Book Review: 'Ocean On Top' by Hal Clement

2 / 5 Stars 

‘Ocean on Top’ (141 pp.) is DAW Book No. 57, and was published in June 1973. The cover artwork is by Jack Gaughan. The story first appeared as a serial in 1967 in Worlds of If.

‘Ocean’ is the first effort I’ve made since September 1974 to read a Hal Clement novel.

Back in ’74, I purchased the Del Rey paperback edition of 'Cycle of Fire', got about 25 pages into it, and gave up on it, as one of the most boring books I’d ever attempted to read.

I decided to give’ Ocean’ a try mainly because of its brevity.

‘Ocean’ is set not too far in a future in which the Earth is ruled by one government, the result of various crises caused by overpopulation and dwindling energy reserves. The primary agency in this World Government is the Power Board, which is responsible for creating, distributing, and monitoring energy throughout the planet. 

Things are tight, and whenever it appears that someone or something is taking more than their allotted share of electrical power, the Board promptly dispatches an investigative team.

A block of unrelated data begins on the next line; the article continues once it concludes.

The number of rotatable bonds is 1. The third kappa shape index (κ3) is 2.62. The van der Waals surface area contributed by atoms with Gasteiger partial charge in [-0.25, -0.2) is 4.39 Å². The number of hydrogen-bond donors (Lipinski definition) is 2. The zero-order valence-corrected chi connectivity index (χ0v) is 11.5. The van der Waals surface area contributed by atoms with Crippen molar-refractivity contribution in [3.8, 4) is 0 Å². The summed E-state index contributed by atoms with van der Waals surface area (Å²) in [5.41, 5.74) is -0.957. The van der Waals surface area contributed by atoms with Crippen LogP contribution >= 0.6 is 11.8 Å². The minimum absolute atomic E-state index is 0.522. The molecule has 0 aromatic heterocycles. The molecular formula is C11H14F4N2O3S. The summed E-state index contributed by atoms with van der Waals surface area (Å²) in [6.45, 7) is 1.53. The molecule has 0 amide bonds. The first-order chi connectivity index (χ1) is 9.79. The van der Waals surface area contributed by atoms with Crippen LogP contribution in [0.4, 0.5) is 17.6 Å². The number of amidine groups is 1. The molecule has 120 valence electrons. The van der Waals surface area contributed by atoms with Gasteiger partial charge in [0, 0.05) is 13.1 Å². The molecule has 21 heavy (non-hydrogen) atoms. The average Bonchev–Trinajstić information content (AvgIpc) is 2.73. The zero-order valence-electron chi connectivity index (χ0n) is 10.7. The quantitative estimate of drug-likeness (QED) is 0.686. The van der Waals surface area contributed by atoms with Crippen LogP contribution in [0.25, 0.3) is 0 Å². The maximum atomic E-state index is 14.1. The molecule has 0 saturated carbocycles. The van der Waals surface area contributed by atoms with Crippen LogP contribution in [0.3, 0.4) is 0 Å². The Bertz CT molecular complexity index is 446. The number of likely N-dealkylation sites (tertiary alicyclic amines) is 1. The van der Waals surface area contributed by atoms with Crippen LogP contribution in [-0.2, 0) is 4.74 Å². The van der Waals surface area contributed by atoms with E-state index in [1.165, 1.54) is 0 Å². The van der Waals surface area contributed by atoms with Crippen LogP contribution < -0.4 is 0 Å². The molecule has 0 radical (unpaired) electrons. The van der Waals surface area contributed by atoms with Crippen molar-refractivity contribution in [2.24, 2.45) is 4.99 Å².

As the novel begins, the un-named first-person narrator (later on, we learn one of his nicknames is ‘Tummy’) is descending the Pacific near Tahiti, in a futuristic bathysphere. Our hero is investigating the previous descents, and disappearances, of three Power Board colleagues. It seems that there are impressive power readings emanating from the ocean floor far below, and the Board wants a closer look.

Tummy’s bathysphere is carefully concealed within the wreckage of a ship, so as not to alert any potential adversaries lurking on the ocean bottom. Once he touches down he is astonished to see fields of lights, hanging suspended from the sea floor, and below the lights, what seems to be an enormous tarp, constructed of some unique, quasi-transparent fabric.

Before long, divers come to view the wreckage. But ‘Tummy’ is astounded, for despite the fact that the sea bed is 5,000 feet down, the divers are wearing simple helmets, coveralls, and no breathing apparatus. By all rights they should have been instantly crushed to pulp by the tremendous pressure of the ocean above them.